Roman mansion Tienakker
R18
Wijchen
100

Roman mansion Tienakker

Roman mansion Tienakker
Roman mansion Tienakker
Roman mansion Tienakker
Roman mansion Tienakker

Close to the centre of Wijchen, on a terrain called the Tienakker, once stood a Roman mansion on a truly beautiful location. We do not know exactly what the building looked like, but it must have been quite a luxurious residence. We know this thanks to the discovery of a related burial mound or tumulus that measures 47 metres across, by far the largest in Northwest-Europe.

Mansion
Over the years a big part of the Tienakker terrain was used for sand mining. Because of these operations, most traces of the Roman mansion were removed. But enough was left to give an impression of the size and the wealth of the building: construction debris, murals, a stone well house and, possibly, the remains of a later sanctuary. Miscellaneous finds like coins, jewellery and two beautiful bronze taps offer an indication the mansion’s opulence. The coins tell us that the main building was erected around the year 100.

Tumulus
Possibly the most important discovery was a humble circle of holes, dug out to accommodate wooden posts outlining an enormous burial mound or tumulus. Archaeologists established  that this tumulus measured 47 metres across, making it the largest in Northwest-Europe. There is a limited number of tumuli in the Netherlands, always located near a Roman mansion, like in Hoogeloon, Druten and Overasselt. But the sheer size of the one in Wijchen makes it truly unique. Burial in a tumulus probably involved a mix of Roman and local customs. In Roman culture such a monument was constructed exclusively for the high and mighty. To be sure:  what was found were only colour traces in the soil. The bulk of the mound itself was removed by the sand miners in the seventies of the last century.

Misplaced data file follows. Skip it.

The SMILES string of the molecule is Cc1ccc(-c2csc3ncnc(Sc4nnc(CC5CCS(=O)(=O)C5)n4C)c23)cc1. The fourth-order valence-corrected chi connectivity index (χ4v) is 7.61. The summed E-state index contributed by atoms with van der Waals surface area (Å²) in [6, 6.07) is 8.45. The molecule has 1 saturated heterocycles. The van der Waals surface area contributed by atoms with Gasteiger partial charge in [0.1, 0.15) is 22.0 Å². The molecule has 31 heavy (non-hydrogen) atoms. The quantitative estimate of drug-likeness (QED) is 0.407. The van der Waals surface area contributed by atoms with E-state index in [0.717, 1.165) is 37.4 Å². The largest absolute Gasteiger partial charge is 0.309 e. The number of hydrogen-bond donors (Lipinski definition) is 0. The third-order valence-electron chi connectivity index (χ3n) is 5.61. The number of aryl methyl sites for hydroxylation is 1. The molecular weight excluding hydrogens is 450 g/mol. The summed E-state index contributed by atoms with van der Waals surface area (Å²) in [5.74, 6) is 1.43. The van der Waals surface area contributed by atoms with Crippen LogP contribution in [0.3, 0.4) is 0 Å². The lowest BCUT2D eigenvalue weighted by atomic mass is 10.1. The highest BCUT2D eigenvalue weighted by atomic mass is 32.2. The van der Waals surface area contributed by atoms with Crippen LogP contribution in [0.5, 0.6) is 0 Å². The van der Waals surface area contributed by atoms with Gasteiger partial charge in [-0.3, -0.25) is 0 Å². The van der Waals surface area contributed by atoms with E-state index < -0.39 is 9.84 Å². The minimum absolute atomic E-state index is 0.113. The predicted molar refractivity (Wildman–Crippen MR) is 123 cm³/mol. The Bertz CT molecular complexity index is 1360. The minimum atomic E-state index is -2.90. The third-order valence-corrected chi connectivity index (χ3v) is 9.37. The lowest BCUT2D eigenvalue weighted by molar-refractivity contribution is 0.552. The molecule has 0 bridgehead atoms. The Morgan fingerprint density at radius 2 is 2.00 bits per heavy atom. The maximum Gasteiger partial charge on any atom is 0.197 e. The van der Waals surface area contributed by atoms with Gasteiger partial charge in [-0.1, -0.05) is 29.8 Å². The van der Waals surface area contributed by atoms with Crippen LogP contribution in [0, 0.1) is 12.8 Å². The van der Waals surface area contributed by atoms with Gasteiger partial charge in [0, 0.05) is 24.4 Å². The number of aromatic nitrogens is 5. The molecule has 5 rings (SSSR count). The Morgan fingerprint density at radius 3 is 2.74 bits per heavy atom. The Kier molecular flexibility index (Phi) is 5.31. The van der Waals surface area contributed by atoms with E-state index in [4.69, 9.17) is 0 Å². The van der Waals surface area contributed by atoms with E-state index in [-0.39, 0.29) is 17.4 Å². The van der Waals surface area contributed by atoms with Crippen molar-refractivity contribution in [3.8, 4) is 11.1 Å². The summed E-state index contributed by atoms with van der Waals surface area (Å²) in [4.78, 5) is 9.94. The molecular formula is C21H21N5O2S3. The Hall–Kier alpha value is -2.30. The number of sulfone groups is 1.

Lake Wijchen
The Tienakker mansion was most likely part of an extensive farm complex or villa. The main building was situated exactly on the transition between the high and arid part of the river dunes and the fertile flats of the Maas. In late-Roman times (4th century) the main building was abandoned and the well house was given a new purpose as a military outpost. Later the Franks gained authority in the area, as the Roman times transitioned into the Merovingian period almost seamlessly.

Roman mansion Tienakker
Roman mansion Tienakker
Roman mansion Tienakker
Roman mansion Tienakker

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